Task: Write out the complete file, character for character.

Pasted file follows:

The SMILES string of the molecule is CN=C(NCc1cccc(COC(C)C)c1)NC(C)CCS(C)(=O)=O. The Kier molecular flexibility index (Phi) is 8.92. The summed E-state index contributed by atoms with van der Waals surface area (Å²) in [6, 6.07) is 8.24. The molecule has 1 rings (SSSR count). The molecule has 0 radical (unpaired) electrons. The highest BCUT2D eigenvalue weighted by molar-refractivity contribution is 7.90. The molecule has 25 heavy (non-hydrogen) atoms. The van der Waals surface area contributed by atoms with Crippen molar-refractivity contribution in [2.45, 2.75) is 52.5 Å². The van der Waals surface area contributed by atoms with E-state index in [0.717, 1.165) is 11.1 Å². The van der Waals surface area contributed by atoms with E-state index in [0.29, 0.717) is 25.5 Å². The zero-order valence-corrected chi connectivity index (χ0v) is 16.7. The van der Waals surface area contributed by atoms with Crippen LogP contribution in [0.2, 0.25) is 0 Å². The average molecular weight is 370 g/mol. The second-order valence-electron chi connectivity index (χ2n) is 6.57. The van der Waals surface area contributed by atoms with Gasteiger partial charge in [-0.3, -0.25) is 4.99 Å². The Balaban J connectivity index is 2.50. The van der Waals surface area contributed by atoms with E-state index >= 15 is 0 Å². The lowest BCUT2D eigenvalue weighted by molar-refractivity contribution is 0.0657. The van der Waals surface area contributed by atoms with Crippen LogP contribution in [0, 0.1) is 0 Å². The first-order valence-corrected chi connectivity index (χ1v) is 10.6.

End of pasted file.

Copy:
The SMILES string of the molecule is CN=C(NCc1cccc(COC(C)C)c1)NC(C)CCS(C)(=O)=O. The Kier molecular flexibility index (Phi) is 8.92. The summed E-state index contributed by atoms with van der Waals surface area (Å²) in [6, 6.07) is 8.24. The molecule has 1 rings (SSSR count). The molecule has 0 radical (unpaired) electrons. The highest BCUT2D eigenvalue weighted by molar-refractivity contribution is 7.90. The molecule has 25 heavy (non-hydrogen) atoms. The van der Waals surface area contributed by atoms with Crippen molar-refractivity contribution in [2.45, 2.75) is 52.5 Å². The van der Waals surface area contributed by atoms with E-state index in [0.717, 1.165) is 11.1 Å². The van der Waals surface area contributed by atoms with E-state index in [0.29, 0.717) is 25.5 Å². The zero-order valence-corrected chi connectivity index (χ0v) is 16.7. The van der Waals surface area contributed by atoms with Crippen LogP contribution in [0.2, 0.25) is 0 Å². The average molecular weight is 370 g/mol. The second-order valence-electron chi connectivity index (χ2n) is 6.57. The van der Waals surface area contributed by atoms with Gasteiger partial charge in [-0.3, -0.25) is 4.99 Å². The Balaban J connectivity index is 2.50. The van der Waals surface area contributed by atoms with E-state index >= 15 is 0 Å². The lowest BCUT2D eigenvalue weighted by molar-refractivity contribution is 0.0657. The van der Waals surface area contributed by atoms with Crippen LogP contribution in [0, 0.1) is 0 Å². The first-order valence-corrected chi connectivity index (χ1v) is 10.6.